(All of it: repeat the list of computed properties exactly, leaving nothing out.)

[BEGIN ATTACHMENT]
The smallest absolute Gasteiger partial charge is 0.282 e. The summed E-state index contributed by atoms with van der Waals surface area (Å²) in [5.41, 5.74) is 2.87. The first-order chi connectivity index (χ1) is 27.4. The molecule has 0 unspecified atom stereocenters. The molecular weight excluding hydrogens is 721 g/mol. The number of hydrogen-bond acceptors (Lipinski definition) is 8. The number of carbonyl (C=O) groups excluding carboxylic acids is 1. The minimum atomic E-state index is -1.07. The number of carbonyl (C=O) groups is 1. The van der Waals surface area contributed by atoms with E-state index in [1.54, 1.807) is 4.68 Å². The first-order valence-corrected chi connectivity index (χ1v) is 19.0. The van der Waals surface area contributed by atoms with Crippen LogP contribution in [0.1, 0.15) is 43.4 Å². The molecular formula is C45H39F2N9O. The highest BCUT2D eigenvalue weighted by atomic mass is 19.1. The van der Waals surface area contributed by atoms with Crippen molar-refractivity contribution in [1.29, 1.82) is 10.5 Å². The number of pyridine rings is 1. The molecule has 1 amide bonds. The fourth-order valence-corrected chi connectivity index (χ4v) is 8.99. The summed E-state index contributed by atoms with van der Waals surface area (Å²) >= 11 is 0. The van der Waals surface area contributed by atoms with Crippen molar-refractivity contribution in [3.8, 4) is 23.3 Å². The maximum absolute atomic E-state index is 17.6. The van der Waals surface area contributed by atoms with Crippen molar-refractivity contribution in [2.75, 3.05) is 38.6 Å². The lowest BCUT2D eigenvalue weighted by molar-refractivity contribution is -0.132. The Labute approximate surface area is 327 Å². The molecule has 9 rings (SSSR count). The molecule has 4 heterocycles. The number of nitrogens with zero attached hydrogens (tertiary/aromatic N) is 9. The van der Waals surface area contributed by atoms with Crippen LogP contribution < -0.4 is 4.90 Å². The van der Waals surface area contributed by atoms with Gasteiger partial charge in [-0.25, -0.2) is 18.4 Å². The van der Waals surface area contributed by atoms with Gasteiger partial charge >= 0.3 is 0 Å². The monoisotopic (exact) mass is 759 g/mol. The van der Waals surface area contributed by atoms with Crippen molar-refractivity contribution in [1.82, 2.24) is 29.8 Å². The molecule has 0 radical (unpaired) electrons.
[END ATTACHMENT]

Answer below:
The smallest absolute Gasteiger partial charge is 0.282 e. The summed E-state index contributed by atoms with van der Waals surface area (Å²) in [5.41, 5.74) is 2.87. The first-order chi connectivity index (χ1) is 27.4. The molecule has 0 unspecified atom stereocenters. The molecular weight excluding hydrogens is 721 g/mol. The number of hydrogen-bond acceptors (Lipinski definition) is 8. The number of carbonyl (C=O) groups excluding carboxylic acids is 1. The minimum atomic E-state index is -1.07. The number of carbonyl (C=O) groups is 1. The van der Waals surface area contributed by atoms with E-state index in [1.54, 1.807) is 4.68 Å². The first-order valence-corrected chi connectivity index (χ1v) is 19.0. The van der Waals surface area contributed by atoms with Crippen LogP contribution in [0.1, 0.15) is 43.4 Å². The molecular formula is C45H39F2N9O. The highest BCUT2D eigenvalue weighted by atomic mass is 19.1. The van der Waals surface area contributed by atoms with Crippen molar-refractivity contribution in [1.29, 1.82) is 10.5 Å². The number of pyridine rings is 1. The molecule has 1 amide bonds. The fourth-order valence-corrected chi connectivity index (χ4v) is 8.99. The summed E-state index contributed by atoms with van der Waals surface area (Å²) >= 11 is 0. The van der Waals surface area contributed by atoms with Crippen molar-refractivity contribution in [3.8, 4) is 23.3 Å². The maximum absolute atomic E-state index is 17.6. The van der Waals surface area contributed by atoms with Crippen molar-refractivity contribution in [2.75, 3.05) is 38.6 Å². The lowest BCUT2D eigenvalue weighted by molar-refractivity contribution is -0.132. The Labute approximate surface area is 327 Å². The molecule has 9 rings (SSSR count). The molecule has 4 heterocycles. The number of nitrogens with zero attached hydrogens (tertiary/aromatic N) is 9. The van der Waals surface area contributed by atoms with Crippen LogP contribution < -0.4 is 4.90 Å². The van der Waals surface area contributed by atoms with Gasteiger partial charge in [-0.25, -0.2) is 18.4 Å². The van der Waals surface area contributed by atoms with Gasteiger partial charge >= 0.3 is 0 Å². The monoisotopic (exact) mass is 759 g/mol. The van der Waals surface area contributed by atoms with Crippen molar-refractivity contribution in [1.82, 2.24) is 29.8 Å². The molecule has 0 radical (unpaired) electrons.